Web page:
Notes written by Mandela about himself while on trial for sabotage at the request of James Kantor, one of the accused against whom the charges were later withdrawn.
I was born in Umtata, Transkei, on 18 July 1918. My father, Chief Henry, was a polygamist with four wives. Neither he nor my mother ever went to school. My father died in 1930, after which David Dalindyebo, then acting Paramount Chief of the tribe, became my guardian.
I am related to both Sabata Dalindyebo, the present Paramount Chief of Tembuland, and to Kaizer Matanzima, Chief Minister for the Transkei. Both are, according to Tembu custom, my nephews.
I hold the degree of Bachelor of Arts from the University of South Africa, and am a qualified solicitor. I married Winnie, daughter of Columbus Madikizela, the present Minister of Agriculture in the Transkei, in 1958, whilst an accused in the Treason Trial. I have five children, three by a former marriage and two with Winnie.
My political interest was first aroused when I listened to elders of our tribe in my village as a youth. They spoke of the good old days before the arrival of the White man. Our people lived peacefully under the democratic rule of their kings and counsellors and moved freely all over their country. Then the country was ours. We occupied the land, the forests and the rivers. We set up and operated our own government; we controlled our own armies, and organised our own trade and commerce.
The elders would tell us about the liberation and how it was fought by our ancestors in defence of our country, as well as the acts of valour performed by generals and soldiers during those epic days. I hoped, and vowed then, that amongst the pleasures that life might offer me, would be the opportunity to serve my people and make my own humble contribution to their struggle for freedom. At 16, as is our custom, I went to a circumcision school on the banks of the Bashee River, the place where many of my ancestors were circumcised. By the standards of my tribe, I was now a man ready to take part in the 'parliament' of the tribe Imbizo. At 23, my guardian felt it was time for me to get married. He loved me very much and looked after me as diligently as my father had, but he was no democrat and did not think it worthwhile to consult me about a wife. He selected a girl, fat and dignified, paid lobola108 and arrangements were afoot for the wedding. I escaped to Johannesburg.
I applied for a job at Crown Mines. I had left home with my nephew, who was four years older than I, Chief Justice Mtirara, now a member of the Transkeian Territorial Authority. It was arranged that he would start off as a learner mabalana (clerk) and I as a policeman. After a short time, it was said, when a vacancy occurred, I would become a clerk. I left the mines and worked for a year as an estate agent at ÁƒÂ¯Â¿Â½2 per month plus commission. It was the most difficult time in my life. In 1942 I was articled to a Johannesburg firm of attorneys - Witkin, Sidelsky and Eidelman. To Mr Sidelsky, I will always be indebted. Two of the experiences I had in the firm are worth recording. On my first day at the office the White senior typist said, 'Look, Nelson, we have no colour bar here. When the tea-boy brings the tea, come and get yours from the tray. We have brought two new cups for you and Gaur Radike -another African employee. You must use them. Tell Gaur about your cups. Be careful of him, Nelson, he is a bad influence.' I duly told Gaur, whose response was, 'I will show you. Do exactly as I do.' When the tea arrived Gaur boycotted the new cups and picked one of the old ones. I had no desire to quarrel with him or the senior typist, so for months I did not drink tea.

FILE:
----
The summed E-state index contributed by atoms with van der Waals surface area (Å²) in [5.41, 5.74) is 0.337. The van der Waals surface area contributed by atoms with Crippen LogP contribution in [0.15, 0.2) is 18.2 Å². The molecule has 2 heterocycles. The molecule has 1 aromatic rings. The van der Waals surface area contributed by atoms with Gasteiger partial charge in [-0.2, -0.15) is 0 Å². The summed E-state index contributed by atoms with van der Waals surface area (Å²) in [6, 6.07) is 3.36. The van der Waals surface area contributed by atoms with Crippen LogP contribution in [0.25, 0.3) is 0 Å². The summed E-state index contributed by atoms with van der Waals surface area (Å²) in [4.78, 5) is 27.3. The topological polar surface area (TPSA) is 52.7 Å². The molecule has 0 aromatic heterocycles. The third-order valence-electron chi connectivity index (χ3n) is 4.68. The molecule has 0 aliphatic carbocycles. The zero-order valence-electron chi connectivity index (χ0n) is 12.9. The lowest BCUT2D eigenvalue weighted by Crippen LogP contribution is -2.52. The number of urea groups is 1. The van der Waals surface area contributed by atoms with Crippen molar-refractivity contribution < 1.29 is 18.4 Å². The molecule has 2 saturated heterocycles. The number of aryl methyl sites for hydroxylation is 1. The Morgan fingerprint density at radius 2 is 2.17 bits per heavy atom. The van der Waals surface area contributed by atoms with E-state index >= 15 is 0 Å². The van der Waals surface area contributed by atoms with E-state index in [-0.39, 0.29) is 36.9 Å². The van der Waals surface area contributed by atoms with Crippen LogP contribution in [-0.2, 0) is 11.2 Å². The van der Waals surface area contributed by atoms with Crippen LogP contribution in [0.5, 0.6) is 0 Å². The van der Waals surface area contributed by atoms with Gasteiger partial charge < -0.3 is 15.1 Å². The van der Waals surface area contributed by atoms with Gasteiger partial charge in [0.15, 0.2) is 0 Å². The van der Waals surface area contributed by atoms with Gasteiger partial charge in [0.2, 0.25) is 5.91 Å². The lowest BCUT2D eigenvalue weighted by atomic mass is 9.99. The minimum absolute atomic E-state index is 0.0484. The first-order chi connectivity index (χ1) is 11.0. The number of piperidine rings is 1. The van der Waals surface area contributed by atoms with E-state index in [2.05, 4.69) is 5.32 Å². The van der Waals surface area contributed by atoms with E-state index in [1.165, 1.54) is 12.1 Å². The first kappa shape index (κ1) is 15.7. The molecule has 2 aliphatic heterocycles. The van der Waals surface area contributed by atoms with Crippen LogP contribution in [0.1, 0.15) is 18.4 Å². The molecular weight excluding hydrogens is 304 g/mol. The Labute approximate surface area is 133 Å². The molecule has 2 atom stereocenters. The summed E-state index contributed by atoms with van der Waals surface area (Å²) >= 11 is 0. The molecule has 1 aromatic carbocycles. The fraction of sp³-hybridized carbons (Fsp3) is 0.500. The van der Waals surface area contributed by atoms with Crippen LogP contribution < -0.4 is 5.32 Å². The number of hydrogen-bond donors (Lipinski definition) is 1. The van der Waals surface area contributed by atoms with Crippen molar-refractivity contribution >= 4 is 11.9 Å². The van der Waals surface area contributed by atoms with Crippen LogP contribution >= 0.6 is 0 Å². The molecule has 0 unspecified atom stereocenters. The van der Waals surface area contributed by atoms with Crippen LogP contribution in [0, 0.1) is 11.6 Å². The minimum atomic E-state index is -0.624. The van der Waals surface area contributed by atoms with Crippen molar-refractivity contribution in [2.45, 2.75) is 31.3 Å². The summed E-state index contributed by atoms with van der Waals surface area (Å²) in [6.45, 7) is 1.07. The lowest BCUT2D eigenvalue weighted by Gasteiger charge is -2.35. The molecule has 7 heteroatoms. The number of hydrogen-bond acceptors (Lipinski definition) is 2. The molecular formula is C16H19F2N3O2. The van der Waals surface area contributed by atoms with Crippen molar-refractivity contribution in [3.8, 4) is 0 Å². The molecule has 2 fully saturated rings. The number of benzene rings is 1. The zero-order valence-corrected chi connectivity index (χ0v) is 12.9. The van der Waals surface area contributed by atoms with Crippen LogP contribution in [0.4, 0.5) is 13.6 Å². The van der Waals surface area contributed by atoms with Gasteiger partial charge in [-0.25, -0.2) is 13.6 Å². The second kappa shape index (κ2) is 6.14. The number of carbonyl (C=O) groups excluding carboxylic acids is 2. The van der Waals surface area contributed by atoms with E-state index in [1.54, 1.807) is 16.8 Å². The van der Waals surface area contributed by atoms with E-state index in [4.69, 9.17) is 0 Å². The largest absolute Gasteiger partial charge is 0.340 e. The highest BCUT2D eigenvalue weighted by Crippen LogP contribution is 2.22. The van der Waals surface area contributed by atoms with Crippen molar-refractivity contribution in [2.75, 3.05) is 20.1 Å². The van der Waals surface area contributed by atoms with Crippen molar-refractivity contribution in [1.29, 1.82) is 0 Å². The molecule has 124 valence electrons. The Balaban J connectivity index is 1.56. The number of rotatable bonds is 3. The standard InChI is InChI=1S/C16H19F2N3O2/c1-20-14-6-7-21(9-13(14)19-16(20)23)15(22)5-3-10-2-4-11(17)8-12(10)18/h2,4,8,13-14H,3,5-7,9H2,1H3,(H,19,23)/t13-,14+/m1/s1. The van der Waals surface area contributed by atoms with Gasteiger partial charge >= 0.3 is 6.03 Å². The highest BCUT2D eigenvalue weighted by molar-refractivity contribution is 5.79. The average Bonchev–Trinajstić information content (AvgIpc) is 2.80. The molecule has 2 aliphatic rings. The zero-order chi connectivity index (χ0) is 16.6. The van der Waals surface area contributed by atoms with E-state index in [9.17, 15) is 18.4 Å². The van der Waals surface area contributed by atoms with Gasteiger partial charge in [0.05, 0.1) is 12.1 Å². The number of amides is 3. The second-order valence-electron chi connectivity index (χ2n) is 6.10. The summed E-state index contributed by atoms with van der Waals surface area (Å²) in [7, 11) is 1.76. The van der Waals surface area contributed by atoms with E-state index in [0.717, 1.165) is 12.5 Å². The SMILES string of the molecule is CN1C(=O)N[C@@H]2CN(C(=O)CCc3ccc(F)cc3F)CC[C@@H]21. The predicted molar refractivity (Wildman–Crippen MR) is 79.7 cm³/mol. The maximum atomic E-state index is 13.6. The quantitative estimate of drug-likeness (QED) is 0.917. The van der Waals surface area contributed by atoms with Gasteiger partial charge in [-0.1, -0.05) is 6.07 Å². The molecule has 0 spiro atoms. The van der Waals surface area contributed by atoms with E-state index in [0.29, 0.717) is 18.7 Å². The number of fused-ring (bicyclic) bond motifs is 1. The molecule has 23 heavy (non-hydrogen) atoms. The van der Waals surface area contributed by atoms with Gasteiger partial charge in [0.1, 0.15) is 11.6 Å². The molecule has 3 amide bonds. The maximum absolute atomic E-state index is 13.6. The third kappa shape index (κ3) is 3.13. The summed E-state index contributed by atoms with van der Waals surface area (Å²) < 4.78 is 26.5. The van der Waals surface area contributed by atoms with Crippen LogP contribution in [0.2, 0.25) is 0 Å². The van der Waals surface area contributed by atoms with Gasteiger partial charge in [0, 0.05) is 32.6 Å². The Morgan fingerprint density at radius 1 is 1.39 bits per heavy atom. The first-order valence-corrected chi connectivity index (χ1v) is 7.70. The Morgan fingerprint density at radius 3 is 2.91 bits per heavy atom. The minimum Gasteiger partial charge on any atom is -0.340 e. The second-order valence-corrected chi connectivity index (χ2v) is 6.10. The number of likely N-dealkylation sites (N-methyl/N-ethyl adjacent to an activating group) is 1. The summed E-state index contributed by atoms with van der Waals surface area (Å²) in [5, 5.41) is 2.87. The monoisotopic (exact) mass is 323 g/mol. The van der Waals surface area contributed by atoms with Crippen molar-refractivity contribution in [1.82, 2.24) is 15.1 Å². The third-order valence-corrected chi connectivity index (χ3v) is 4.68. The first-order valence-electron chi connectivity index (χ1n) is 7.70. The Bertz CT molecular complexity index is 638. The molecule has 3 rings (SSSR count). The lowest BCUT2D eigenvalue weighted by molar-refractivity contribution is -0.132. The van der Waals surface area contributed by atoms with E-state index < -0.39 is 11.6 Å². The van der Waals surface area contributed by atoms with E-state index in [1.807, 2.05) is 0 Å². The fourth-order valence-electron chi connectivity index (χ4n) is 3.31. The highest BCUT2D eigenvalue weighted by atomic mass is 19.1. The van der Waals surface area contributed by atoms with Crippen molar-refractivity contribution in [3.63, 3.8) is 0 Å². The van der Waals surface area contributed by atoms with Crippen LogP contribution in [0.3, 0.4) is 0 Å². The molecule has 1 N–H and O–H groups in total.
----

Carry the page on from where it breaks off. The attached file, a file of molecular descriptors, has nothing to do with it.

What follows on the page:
Some months later a new typist, also White, was in the habit of asking me for work when she had nothing to do. One day I was dictating to her when a White client came in. She was obviously embarrassed and, to demonstrate that I was not her employer, she took 6d. from her purse and said, 'Nelson, please go and get me some hair shampoo from the chemist.'
In 1944 I joined the African National Congress. The movement grew and in 1952 I was elected President of the Transvaal branch. The same year I became Deputy National President. I was ordered to resign in 1953 by the Nationalist Government. In 1953 I was sentenced to a suspended sentence of nine months' imprisonment for my part in organising the campaign for the Defiance of Unjust Laws. Then in 1956 I was arrested on charges of high treason. The case lasted for five years and I was discharged in March 1961. Early in April 1961 I went underground to organise the May strike, and have never been home since.
In January 1962, I toured Africa, visiting Tanganyika, Ethiopia, Sudan, Egypt, Libya, Tunisia, Algeria, Morocco, Mali, Senegal, Guinea, Sierra Leone, Liberia, Ghana and Nigeria. I also visited England. In all these countries I met the Heads of State or other senior government officials. In England I was received by Hugh Gaitskell, then leader of the Labour Party, and by Jo Grimond, leader of the Liberal Party.
Article Source: anc.org.za